The Obelisk Gate, chapters 5 & 6
Nassun and Jija are on the road, fleeing Tirimo. Nassun tries to explain that Essun told her to conceal her orogeny. We get some insights into Essun's harsh parenting of Nassun, forcing her to control her orogeny. Jija knocks Nassun off the cart, just as the Yumenes quake hits. Nassun's orogeny saves her, Jija, the cart, and maybe a few other people. Nassun changes and starts to deliberately manipulate Jija. Jija kills an injured traveller before they head further south.
Tonkee doesn't know what a "moon" is, but talks about the deep (pre-Sanzed) history of the Yumenescene Leadership families. Tonkee speculates that Seasons haven't always happened, using evidence of lack of evolutionary adaptation. Yumenescene archives suggest that the obelisks kept the world mostly whole during the Shattering Season and are the key to ending the Seasons. Essun visits Alabaster, they talk about rings and Fulcrum, then he asks Essun to sess his arm. She sesses the "magic" in him and Alabaster speculates on its connection to the obelisks.
The endnote describes what appears to be a violent conflict between stone eaters.
- The way Essun raised Nassun: is this essentially a recap of how Essun was raised by the Fulcrum?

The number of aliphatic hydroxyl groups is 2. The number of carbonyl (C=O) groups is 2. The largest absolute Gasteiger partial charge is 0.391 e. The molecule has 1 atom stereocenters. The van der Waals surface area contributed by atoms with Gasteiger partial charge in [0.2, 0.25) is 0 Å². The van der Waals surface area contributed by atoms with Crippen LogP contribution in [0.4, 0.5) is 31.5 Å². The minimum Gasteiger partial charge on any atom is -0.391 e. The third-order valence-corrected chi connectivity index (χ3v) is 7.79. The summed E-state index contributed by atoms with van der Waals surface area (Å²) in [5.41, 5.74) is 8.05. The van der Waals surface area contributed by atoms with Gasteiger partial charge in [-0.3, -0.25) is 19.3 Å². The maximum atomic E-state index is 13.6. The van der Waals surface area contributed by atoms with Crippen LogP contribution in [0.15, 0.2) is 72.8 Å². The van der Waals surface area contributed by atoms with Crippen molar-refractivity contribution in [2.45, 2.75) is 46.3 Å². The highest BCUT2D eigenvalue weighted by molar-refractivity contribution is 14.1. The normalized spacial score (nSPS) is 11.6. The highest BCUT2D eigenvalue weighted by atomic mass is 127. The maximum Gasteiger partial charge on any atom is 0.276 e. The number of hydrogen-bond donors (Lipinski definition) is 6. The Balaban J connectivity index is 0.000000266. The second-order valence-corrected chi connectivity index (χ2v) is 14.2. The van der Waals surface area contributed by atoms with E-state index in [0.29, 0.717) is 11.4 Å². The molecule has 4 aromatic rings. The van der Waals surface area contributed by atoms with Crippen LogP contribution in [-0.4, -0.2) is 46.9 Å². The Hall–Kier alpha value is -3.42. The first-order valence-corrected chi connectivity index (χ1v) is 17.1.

- In what ways are Essun and Nassun similar, and how are they different? Is Nassun really cleverer than Essun?
- Is Jija a good parent and a good man? (Apart from the rage-induced infanticide, that is.) How should a parent raise a child in a world with possible Seasons?
- What do people think is the relationship between Antimony and Alabaster? Protector? Predator? Scavenger? Witness?
- Orogeny uses a mystical field that comes from living things, binding them together. Star Wars wasn't the first to use this trope. Does "magic" fit in this story?
- Why did Jemisin have Jija (rather than some random villager) kill Uche? Would the story have been weaker or stronger if Jija was a naïve softie?
- What do people think of the pacing? Chapter 6 is basically two chunks of exposition.
- Structurally, the book is back to three viewpoint characters, and Essun's chapters are still told in the second person. Does this structure work? Have people got used to it?